Many of us have a love-hate relationship with sugar. On the one hand, how can you resist a delicious chocolate brownie or buttery cake? And yet, on the other, how can you ignore the negative effects that sugar has on weight gain and your overall health?

Whether we like it or not, sugar is everywhere. It’s found in birthday and wedding cakes, at restaurants, coffee houses, on supermarket shelves, and in the cupboards of our homes and places of work. While having the odd sweet treat is not necessarily dangerous, chronic consumption is. Sugar may seem harmless at first, because, hey, everyone eats it. However, the truth of the matter is that sugar is not only bad for your health in the long run, but it is also highly addictive.

If you find yourself addicted to sugar, hope is not lost. Many people around the world are successfully overcoming a battle with sugar addiction. And the good news is that there are effective strategies available —not only for coping with this addiction, but also for eliminating sugar from your diet completely.

Before going into the treatment methods that are available for sugar addiction, this article will provide an outline of how sugar affects our brains and bodies and how we can learn to cut down.

Is Sugar Addictive?

Do you ever find yourself craving sweets? Or perhaps reaching for that afternoon sweet fix for a boost of energy? While sugar is embedded into our everyday lives in the forms of cakes, ice-cream, and more, what some might not realize is that it is also highly addictive. In fact, sugar activates the same brain chemicals as some hard street drugs; it is even said to be more addictive than cocaine.

What Sugar Does to the Brain

When a person ingests sugar, they stimulate the production of serotonin and dopamine in the brain. What makes this activation so powerful is that dopamine is responsible for pleasure and reward, while serotonin is responsible for mood, appetite, and sleep. When these neurotransmitters are released frequently or in excess, it leads to a pleasurable high and a boost in mood. As a person becomes used to this sensation, their body builds up a tolerance and they need to consume higher amounts of sugar to achieve the same effect. It is this very process that makes substances like sugar so addictive.

Another factor in this addictive process is the way that sugar activates our opiate receptors, which are part of the body’s reward system. Not only does opiate receptor stimulation result in addictive behavior, but sugar activates the neurological pathways of the brain that lead to tolerance and dependence. This means withdrawing from sugar can also lead to uncomfortable withdrawal symptoms, such as cravings, headaches, stomach pain, insomnia, and more.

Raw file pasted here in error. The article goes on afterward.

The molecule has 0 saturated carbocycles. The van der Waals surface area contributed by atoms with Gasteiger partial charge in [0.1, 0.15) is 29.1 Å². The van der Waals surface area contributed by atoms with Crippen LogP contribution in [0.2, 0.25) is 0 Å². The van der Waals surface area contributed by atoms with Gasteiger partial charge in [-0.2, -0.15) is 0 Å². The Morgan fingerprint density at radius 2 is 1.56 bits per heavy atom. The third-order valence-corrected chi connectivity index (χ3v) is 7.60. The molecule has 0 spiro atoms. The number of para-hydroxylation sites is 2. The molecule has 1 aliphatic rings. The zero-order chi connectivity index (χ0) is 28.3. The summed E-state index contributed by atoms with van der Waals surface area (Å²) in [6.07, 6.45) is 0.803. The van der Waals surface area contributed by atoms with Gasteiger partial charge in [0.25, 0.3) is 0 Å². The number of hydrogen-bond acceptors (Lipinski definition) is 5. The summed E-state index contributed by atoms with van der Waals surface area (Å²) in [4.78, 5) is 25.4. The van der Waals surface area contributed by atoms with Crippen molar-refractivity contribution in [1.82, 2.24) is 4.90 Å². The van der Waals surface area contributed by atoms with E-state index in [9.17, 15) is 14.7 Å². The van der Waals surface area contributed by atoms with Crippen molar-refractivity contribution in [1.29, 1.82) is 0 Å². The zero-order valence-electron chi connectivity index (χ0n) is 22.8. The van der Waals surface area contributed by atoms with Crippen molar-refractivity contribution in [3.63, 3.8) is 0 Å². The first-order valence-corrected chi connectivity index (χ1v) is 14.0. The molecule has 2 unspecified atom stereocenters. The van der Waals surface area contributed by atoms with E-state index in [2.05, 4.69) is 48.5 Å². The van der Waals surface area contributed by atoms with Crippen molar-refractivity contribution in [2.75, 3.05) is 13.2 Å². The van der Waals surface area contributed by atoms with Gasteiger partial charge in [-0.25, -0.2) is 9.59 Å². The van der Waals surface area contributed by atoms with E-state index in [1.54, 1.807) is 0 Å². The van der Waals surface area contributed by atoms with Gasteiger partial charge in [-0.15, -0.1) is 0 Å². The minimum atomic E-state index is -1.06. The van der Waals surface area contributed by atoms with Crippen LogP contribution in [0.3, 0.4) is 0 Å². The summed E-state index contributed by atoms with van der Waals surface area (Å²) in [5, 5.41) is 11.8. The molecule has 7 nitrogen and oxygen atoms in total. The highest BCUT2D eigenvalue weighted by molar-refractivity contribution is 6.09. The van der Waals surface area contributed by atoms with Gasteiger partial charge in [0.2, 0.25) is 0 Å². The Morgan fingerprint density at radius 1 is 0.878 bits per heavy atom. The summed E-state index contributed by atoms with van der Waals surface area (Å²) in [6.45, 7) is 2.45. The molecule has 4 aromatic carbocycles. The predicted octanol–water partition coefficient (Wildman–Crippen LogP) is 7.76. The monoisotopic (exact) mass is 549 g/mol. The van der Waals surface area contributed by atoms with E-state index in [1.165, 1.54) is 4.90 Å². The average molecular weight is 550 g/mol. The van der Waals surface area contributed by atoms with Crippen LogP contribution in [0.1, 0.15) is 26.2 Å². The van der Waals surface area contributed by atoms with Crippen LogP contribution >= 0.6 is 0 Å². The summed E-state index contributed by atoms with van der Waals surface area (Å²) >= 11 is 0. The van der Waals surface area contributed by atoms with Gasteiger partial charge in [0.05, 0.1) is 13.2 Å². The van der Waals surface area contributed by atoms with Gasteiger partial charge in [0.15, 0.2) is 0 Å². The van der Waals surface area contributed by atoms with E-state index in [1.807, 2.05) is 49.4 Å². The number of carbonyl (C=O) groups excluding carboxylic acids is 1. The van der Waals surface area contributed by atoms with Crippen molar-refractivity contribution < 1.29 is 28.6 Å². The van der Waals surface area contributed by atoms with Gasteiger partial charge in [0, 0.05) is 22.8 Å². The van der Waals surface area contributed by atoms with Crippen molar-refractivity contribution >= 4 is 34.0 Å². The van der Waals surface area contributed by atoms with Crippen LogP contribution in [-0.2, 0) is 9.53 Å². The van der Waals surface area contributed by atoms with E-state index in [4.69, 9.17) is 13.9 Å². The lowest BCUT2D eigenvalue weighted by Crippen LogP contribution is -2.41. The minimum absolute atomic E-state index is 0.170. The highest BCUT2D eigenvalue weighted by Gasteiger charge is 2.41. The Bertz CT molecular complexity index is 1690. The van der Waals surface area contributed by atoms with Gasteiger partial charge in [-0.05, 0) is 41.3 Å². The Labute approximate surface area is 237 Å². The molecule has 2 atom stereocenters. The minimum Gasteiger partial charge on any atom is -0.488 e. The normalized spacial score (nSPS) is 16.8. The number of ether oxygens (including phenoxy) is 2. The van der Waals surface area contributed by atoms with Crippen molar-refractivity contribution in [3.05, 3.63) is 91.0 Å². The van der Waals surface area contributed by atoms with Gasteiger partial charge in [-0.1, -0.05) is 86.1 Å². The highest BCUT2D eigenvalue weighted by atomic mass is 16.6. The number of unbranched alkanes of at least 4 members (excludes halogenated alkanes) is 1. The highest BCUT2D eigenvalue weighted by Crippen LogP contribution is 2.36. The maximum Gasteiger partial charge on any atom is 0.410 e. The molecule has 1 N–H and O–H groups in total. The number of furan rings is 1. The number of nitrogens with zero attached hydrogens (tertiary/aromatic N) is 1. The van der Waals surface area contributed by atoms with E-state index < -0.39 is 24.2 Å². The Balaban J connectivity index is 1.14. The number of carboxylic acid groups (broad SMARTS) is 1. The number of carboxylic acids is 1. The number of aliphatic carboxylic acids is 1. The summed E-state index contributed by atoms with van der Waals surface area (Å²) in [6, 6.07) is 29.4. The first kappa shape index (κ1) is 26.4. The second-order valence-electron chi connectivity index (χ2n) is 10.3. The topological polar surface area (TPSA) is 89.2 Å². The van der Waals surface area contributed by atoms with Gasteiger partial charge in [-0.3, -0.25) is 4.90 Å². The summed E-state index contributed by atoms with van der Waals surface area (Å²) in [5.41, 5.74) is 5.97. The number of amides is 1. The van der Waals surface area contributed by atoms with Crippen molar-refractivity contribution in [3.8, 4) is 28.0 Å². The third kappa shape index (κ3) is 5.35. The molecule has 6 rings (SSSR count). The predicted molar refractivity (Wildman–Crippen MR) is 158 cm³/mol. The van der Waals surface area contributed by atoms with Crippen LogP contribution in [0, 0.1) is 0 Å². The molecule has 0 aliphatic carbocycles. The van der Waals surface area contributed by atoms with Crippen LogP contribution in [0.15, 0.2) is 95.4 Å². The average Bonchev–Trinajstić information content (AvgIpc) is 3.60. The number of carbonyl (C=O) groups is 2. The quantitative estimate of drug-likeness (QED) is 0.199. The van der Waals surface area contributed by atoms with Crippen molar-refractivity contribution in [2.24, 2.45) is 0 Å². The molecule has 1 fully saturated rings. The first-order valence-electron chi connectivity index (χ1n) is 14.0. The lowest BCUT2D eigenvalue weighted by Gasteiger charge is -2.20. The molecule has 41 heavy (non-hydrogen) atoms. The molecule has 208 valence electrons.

What Sugar Does to the Body

Consuming sugar regularly also causes numerous effects on the body which can lead to cravings and low energy. When you eat sugar, your body receives a jolt of energy and a pleasurable high. At this point, your blood sugar levels have spiked. The body then needs to remove that excess glucose from the bloodstream, which is where insulin comes in. Insulin regulates how the body uses and stores glucose; therefore, when it starts this process, you may experience a sudden drop in blood sugar levels. This is where a sugar crash can occur and prompt you to consume (yep, you guessed it) more sugar. So, as well as activating certain brain chemicals, the “highs and lows” effect of sugar on the body can also lead to addiction.

Influences on Sugar Addiction

Aside from the biochemical and neurological effects of sugar consumption, other factors can cause a person to become hooked on sugar:

The Serotonin Effect

The consumption of sugar results in a complex process that eventually depletes your serotonin after it’s been triggered. As serotonin levels drop, it can cause you to crave or consume more sugar.


People who are stressed will often “comfort eat” to feel better or boost their mood. Stress can also cause you to engage in unhealthy eating habits. Researchers have also found that high levels of stress hormones can trigger sugar cravings, compulsive eating, and drug-seeking behavior.

Digestive Issues

If a person’s natural bacteria are imbalanced or disrupted in the digestive tract, it can cause an overgrowth of fungi and yeast. This results in sugar cravings and can result in a vicious circle if it is not interrupted. Food sensitivities and allergies can also prompt sugar cravings.

Hormone Changes